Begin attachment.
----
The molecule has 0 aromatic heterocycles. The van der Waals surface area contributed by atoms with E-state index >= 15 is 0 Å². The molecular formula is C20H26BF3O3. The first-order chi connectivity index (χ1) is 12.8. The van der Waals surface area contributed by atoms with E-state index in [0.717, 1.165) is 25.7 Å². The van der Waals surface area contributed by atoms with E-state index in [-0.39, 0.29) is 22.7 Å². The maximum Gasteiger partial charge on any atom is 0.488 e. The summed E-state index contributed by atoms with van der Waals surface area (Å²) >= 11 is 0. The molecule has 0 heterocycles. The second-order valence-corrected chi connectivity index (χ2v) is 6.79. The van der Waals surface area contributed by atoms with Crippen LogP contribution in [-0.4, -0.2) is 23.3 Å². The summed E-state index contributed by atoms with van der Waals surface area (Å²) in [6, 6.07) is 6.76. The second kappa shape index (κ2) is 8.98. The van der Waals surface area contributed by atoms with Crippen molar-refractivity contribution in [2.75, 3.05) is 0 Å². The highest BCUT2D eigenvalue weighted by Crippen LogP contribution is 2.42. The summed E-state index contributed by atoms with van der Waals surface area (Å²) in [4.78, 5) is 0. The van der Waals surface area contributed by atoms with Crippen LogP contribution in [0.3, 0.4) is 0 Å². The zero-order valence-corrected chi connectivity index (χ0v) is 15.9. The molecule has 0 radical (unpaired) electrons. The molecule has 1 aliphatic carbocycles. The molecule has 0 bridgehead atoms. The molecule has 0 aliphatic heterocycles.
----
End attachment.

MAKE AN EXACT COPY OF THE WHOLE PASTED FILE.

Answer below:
The molecule has 0 aromatic heterocycles. The van der Waals surface area contributed by atoms with E-state index >= 15 is 0 Å². The molecular formula is C20H26BF3O3. The first-order chi connectivity index (χ1) is 12.8. The van der Waals surface area contributed by atoms with E-state index in [0.717, 1.165) is 25.7 Å². The van der Waals surface area contributed by atoms with E-state index in [-0.39, 0.29) is 22.7 Å². The maximum Gasteiger partial charge on any atom is 0.488 e. The summed E-state index contributed by atoms with van der Waals surface area (Å²) >= 11 is 0. The molecule has 0 heterocycles. The second-order valence-corrected chi connectivity index (χ2v) is 6.79. The van der Waals surface area contributed by atoms with Crippen LogP contribution in [-0.4, -0.2) is 23.3 Å². The summed E-state index contributed by atoms with van der Waals surface area (Å²) in [6, 6.07) is 6.76. The second kappa shape index (κ2) is 8.98. The van der Waals surface area contributed by atoms with Crippen molar-refractivity contribution in [2.75, 3.05) is 0 Å². The highest BCUT2D eigenvalue weighted by Crippen LogP contribution is 2.42. The summed E-state index contributed by atoms with van der Waals surface area (Å²) in [4.78, 5) is 0. The van der Waals surface area contributed by atoms with Crippen LogP contribution in [0.3, 0.4) is 0 Å². The zero-order valence-corrected chi connectivity index (χ0v) is 15.9. The molecule has 0 radical (unpaired) electrons. The molecule has 1 aliphatic carbocycles. The molecule has 0 bridgehead atoms. The molecule has 0 aliphatic heterocycles.